In the original manuscript of the biography, Tripician also mentioned his alleged role in the 1990s war in Bosnia and the war crimes committed there.

Tripician said that one of the officials who pointed him in that direction was Vladislav Pogarcic, a close associate of the president of the Croat-led 1990s statelet Herzeg-Bosna, Mate Boban.

He claimed that Pogarcic said he had documents that implied that the commands for Bosnian Croat troops “came from higher up” and led to Tudjman - potentially implicating him in war crimes committed by the troops.

However Pogarcic told BIRN that he “never told him anything like that since it’s a clear confabulation”. He added that he could not have had such documents, since he was responsible for foreign diplomacy.

‘Clash of civilisations’

Tripician talked to former Herzeg-Bosna Prime Minister Jadranko Prilic – currently on trial at the UN court in The Hague – who praised Tudjman’s wartime leadership.

But he also talked to US diplomat Richard Holbrooke, a key figure during the Bosnian peace negotiations, who was critical of Tudjman’s role in the war.

“Tudjman, as long as I knew him, never kept a single promise he made about Bosnia,” Tripician said that Holbrooke told him.

Sedlar: The biography was ‘no good’

In an article in 2011 about Tripician’s experience researching the Tudjman biography, Sedlar dismissed the US author’s efforts.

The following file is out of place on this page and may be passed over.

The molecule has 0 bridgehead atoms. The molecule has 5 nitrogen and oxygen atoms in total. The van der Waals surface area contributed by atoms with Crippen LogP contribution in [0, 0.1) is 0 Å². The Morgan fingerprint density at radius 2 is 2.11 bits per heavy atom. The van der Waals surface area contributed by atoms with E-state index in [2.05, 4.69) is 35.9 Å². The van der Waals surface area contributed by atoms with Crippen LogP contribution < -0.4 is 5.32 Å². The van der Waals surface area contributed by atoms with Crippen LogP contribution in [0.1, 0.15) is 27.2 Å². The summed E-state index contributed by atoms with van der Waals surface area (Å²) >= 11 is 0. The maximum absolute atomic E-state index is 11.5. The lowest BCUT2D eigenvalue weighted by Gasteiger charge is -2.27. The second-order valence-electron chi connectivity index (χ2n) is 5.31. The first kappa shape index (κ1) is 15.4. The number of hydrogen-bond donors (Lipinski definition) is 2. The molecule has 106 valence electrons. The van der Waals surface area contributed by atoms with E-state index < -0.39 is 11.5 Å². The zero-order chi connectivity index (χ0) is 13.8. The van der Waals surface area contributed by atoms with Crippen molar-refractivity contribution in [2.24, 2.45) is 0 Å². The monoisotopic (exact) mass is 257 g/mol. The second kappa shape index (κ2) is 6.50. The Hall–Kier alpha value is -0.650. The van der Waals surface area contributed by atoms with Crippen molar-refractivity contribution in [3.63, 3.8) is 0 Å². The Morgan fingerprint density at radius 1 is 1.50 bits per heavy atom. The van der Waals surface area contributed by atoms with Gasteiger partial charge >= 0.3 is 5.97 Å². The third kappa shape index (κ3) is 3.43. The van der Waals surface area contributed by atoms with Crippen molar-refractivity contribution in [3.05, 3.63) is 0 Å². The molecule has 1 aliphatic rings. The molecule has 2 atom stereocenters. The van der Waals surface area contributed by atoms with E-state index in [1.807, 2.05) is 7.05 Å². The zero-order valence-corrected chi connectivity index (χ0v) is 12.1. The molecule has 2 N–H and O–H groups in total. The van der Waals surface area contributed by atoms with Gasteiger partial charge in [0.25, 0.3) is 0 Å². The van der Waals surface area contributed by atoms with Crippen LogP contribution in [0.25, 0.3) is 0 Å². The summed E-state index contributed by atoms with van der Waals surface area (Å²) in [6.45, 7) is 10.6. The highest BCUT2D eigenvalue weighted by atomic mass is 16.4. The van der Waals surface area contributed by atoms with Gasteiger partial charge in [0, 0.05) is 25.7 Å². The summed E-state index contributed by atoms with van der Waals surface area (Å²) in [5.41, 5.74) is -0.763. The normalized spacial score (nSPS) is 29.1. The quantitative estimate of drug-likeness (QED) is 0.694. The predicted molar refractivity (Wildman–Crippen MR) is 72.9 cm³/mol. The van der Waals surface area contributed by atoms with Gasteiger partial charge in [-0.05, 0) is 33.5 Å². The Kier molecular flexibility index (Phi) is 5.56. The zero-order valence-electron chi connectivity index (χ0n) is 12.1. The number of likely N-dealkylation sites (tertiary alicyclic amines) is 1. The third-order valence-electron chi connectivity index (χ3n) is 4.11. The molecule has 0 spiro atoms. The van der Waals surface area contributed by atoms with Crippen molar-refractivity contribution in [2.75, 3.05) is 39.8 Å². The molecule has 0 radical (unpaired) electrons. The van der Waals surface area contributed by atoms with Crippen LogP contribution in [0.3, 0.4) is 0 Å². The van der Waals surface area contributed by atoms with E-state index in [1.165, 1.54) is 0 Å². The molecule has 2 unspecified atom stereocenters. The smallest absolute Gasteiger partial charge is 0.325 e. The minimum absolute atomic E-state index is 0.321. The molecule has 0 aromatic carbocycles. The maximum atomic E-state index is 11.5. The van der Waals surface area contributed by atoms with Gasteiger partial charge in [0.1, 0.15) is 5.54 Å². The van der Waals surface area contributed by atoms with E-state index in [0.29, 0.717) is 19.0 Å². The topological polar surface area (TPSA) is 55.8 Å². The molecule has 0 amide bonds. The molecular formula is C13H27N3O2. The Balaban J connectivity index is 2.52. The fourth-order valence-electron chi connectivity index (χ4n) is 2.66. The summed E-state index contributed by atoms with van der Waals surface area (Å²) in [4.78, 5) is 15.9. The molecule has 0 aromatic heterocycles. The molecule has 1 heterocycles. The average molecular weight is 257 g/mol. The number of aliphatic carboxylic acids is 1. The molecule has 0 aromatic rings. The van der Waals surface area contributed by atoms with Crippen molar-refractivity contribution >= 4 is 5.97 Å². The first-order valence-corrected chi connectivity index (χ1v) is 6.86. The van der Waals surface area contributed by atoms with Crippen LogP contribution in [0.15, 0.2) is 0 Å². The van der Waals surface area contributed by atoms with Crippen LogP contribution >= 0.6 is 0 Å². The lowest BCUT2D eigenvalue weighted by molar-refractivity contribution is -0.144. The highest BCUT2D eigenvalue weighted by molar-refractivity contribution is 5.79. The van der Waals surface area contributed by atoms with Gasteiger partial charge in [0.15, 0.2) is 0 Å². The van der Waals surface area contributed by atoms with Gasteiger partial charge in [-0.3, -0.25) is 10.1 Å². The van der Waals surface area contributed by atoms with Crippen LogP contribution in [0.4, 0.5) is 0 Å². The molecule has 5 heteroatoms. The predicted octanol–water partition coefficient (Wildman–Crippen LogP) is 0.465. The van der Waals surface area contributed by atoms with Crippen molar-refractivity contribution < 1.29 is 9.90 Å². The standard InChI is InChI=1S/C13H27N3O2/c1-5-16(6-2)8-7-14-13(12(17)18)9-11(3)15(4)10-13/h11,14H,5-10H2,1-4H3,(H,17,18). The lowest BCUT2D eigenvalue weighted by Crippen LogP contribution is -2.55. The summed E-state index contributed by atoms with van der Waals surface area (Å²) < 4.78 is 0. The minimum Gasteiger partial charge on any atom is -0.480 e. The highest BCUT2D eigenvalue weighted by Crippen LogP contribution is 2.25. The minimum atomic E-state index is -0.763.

“If his book was any good, someone would have been published it by now,” Sedlar said in the article, which was published in Croatian daily Vecernji list.

“Everything was done with good intentions, but badly executed. This doesn’t mean that Tripician is a bad writer, but he wrote this book badly,” he added.

 

In the biography, Tripician wanted to tackle the existing Croatian narrative about the 1990s war and Tudjman’s role in it, which he thought was one-sided.

While writing it, Tripician spent two mornings with Tudjman in his presidential residence in Zagreb. The first morning, after asking Tudjman about his background, the Croatian leader “talked non-stop for 35 minutes”.

Tripician then decided to be more direct in his questions and confronted Tudjman with the war crimes committed by the Bosnian Croats – some of whom were extradited to The Hague the same year the interview took place.

He explained that he “wouldn’t be able to live with myself” if he had not asked about the crimes.

Tudjman responded nervously to Tripician’s question about the Croat indictees: “I definitely am in favour of and support investigation of all such cases, but… I am not in favour of regarding in the same terms those who caused the aggression [Serb soldiers], who caused all these tragedies, who jeopardised both the existence of Croatia and the life of its citizens, and those people [Croat soldiers] who during various operations could not curb, could not control their feelings of revenge, their wishes to retaliate,” he said.